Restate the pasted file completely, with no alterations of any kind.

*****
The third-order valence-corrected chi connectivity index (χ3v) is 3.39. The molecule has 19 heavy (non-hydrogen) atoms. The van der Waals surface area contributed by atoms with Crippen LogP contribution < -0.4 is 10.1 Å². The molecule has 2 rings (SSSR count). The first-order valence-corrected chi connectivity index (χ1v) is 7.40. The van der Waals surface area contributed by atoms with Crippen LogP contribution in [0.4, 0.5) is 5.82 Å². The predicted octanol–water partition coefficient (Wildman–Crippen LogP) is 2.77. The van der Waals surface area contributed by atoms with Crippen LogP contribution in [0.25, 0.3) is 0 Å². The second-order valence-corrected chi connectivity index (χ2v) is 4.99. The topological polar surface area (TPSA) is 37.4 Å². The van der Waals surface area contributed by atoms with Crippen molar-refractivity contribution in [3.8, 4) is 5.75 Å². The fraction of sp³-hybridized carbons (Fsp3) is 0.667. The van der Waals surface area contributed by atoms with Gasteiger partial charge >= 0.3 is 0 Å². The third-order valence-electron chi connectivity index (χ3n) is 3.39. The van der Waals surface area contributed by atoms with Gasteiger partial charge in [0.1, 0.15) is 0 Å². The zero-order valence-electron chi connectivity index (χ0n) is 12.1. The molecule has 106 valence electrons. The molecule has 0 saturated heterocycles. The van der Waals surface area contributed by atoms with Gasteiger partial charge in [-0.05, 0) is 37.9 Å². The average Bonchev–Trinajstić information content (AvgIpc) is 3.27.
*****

The third-order valence-corrected chi connectivity index (χ3v) is 3.39. The molecule has 19 heavy (non-hydrogen) atoms. The van der Waals surface area contributed by atoms with Crippen LogP contribution < -0.4 is 10.1 Å². The molecule has 2 rings (SSSR count). The first-order valence-corrected chi connectivity index (χ1v) is 7.40. The van der Waals surface area contributed by atoms with Crippen LogP contribution in [0.4, 0.5) is 5.82 Å². The predicted octanol–water partition coefficient (Wildman–Crippen LogP) is 2.77. The van der Waals surface area contributed by atoms with Crippen LogP contribution in [0.25, 0.3) is 0 Å². The second-order valence-corrected chi connectivity index (χ2v) is 4.99. The topological polar surface area (TPSA) is 37.4 Å². The van der Waals surface area contributed by atoms with Crippen molar-refractivity contribution in [3.8, 4) is 5.75 Å². The fraction of sp³-hybridized carbons (Fsp3) is 0.667. The van der Waals surface area contributed by atoms with Gasteiger partial charge >= 0.3 is 0 Å². The third-order valence-electron chi connectivity index (χ3n) is 3.39. The van der Waals surface area contributed by atoms with Gasteiger partial charge in [0.1, 0.15) is 0 Å². The zero-order valence-electron chi connectivity index (χ0n) is 12.1. The molecule has 106 valence electrons. The molecule has 0 saturated heterocycles. The van der Waals surface area contributed by atoms with Gasteiger partial charge in [-0.05, 0) is 37.9 Å². The average Bonchev–Trinajstić information content (AvgIpc) is 3.27.